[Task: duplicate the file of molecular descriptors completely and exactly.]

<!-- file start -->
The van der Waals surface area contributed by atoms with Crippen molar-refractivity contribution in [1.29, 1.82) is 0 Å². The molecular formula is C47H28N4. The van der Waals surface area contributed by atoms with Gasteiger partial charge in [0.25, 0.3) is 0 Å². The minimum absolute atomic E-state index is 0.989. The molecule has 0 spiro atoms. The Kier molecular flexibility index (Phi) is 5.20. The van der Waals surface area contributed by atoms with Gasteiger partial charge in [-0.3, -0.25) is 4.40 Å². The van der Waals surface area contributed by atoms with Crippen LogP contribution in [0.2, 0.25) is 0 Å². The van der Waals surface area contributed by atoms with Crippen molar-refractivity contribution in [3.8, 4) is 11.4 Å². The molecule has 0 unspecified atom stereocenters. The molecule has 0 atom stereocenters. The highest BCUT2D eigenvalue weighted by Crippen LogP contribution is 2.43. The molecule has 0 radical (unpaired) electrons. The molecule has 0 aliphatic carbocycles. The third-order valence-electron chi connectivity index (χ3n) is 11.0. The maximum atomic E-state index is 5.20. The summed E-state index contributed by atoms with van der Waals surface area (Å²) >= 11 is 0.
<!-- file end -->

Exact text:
The van der Waals surface area contributed by atoms with Crippen molar-refractivity contribution in [1.29, 1.82) is 0 Å². The molecular formula is C47H28N4. The van der Waals surface area contributed by atoms with Gasteiger partial charge in [0.25, 0.3) is 0 Å². The minimum absolute atomic E-state index is 0.989. The molecule has 0 spiro atoms. The Kier molecular flexibility index (Phi) is 5.20. The van der Waals surface area contributed by atoms with Gasteiger partial charge in [-0.3, -0.25) is 4.40 Å². The van der Waals surface area contributed by atoms with Crippen LogP contribution in [0.2, 0.25) is 0 Å². The van der Waals surface area contributed by atoms with Crippen molar-refractivity contribution in [3.8, 4) is 11.4 Å². The molecule has 0 unspecified atom stereocenters. The molecule has 0 atom stereocenters. The highest BCUT2D eigenvalue weighted by Crippen LogP contribution is 2.43. The molecule has 0 radical (unpaired) electrons. The molecule has 0 aliphatic carbocycles. The third-order valence-electron chi connectivity index (χ3n) is 11.0. The maximum atomic E-state index is 5.20. The summed E-state index contributed by atoms with van der Waals surface area (Å²) >= 11 is 0.